As the American Academy of Physician Assistants (AAPA) is moving forward with its push to eliminate the formal supervisory relationship between physicians and PAs (see the AAPA web page about the Joint Task Force on the Future of PA Practice Authority), I grow more worried about the peril of this effort. This action is related to the continuing debate related to our official title “Physician Assistant.”  It also indicates the success of the well-organized AAPA special interest group “PAs for Tomorrow.” This is a movement that has grown significantly over the last few years, as evidenced by the election of one of their key players to the AAPA Board of Directors.

They’ve long argued for independent practice, and their message has never resonated with me. I’ve always seen the physician assistant’s long history of close connection with physicians as being what sets us apart from our “independent” nurse practitioner (NP) colleagues. 

But we needn’t re-litigate all the old and somewhat worn points in the long discussion about the advisability of trying to keep up with the NP profession. There’s not much new to say about that.

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Instead, I am concerned about the way this effort is building on the national and state level, because there appears to be a very giant elephant in the room: failure to include our MD colleagues in this discussion. In the communications I read from the AAPA and others who favor
Full Practice Authority and Responsibility, I almost never see any mention of including our MD colleagues in the conversation, and I think there is great peril in this omission.

Such an effort as this will require the support of the MD profession, period. And the time to get that support is now, not later. We all know that many of our MD colleagues, and at least a significant portion of the organized MD world, will feel very nervous about this effort. We need to have open conversation with them from the beginning.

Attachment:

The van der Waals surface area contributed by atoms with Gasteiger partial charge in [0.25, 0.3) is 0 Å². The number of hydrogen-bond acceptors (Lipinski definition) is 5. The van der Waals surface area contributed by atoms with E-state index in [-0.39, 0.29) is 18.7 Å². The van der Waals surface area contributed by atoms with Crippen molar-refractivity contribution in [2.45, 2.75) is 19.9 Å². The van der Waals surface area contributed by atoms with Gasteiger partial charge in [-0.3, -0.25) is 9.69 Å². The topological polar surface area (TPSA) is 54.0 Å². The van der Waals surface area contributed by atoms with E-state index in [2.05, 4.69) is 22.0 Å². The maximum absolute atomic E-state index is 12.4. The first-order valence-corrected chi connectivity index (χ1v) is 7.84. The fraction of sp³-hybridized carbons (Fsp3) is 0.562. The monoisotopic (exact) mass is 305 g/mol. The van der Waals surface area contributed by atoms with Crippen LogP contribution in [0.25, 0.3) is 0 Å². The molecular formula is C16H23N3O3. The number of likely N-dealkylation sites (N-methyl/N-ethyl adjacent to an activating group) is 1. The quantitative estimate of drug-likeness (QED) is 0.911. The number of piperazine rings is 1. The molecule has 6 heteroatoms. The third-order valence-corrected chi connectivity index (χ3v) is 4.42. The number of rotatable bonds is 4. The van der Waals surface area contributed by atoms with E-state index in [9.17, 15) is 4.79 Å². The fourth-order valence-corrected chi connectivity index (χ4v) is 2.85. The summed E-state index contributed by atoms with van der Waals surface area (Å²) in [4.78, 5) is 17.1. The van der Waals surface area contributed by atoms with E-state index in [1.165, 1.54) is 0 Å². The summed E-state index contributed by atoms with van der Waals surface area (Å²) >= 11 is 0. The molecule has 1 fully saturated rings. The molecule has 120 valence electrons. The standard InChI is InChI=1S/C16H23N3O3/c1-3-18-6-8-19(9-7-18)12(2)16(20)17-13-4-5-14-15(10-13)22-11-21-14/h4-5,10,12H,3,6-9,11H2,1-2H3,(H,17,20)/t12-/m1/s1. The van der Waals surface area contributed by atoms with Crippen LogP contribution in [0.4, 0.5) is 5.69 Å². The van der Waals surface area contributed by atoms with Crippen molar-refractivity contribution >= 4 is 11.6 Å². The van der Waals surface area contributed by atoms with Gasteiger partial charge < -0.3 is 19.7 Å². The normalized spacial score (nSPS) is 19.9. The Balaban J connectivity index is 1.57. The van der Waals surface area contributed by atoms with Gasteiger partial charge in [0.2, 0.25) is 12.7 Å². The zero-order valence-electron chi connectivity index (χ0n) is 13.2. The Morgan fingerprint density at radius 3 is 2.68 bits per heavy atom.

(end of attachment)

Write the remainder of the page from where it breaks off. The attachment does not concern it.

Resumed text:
Maybe that conversation is happening, but I sure don’t see it. If it is, please educate me about it. Not doing so now has the potential to confirm what many MDs have suspected for years—that what PAs have really wanted all along is to jilt our MDs and go into independent practice. And while that may have been the goal for many PAs, it has never been mine. MDs birthed PAs, and I think there is great value in having a formal connection with them. But even if I am in the minority on this (which I don’t think is true, as evidenced by the AAPA’s repeated rejection of related proposals in the House of Delegates), any chance to succeed in such an effort is destined to fail without the inclusion of MD colleagues in the conversation.

Here’s a brief summary from the AAPA about the principles of the Full Practice and Authority concept, from the Joint Task Force on the Future of PA Practice Authority:

The Joint Task Force believes that AAPA policy should:

  • Emphasize the PA profession‘s continued commitment to team-based practice
  • Support the elimination of provisions in laws and regulations that require a PA to have and/or report a supervisory, collaborating or other specific relationship with a physician in order to practice
  • Advocate for the establishment of autonomous state boards, with a voting membership comprised of a PA majority, to license, regulate, and discipline PAs
  • Ensure that PAs are eligible to be reimbursed directly by public and private insurance

It’s not too late to address the omission of MDs in the discussion, and I hope that PAs who advocate for this change and the powers-that-be in the AAPA will do so with great haste.

Jim Anderson, MPAS, PA-C, DFAAPA, is a physician assistant in Seattle. 


  1.  American Academy of Physician Assistants. Joint Task Force on the Future of PA Practice. Published November 14, 2016. Accessed January 23, 2017.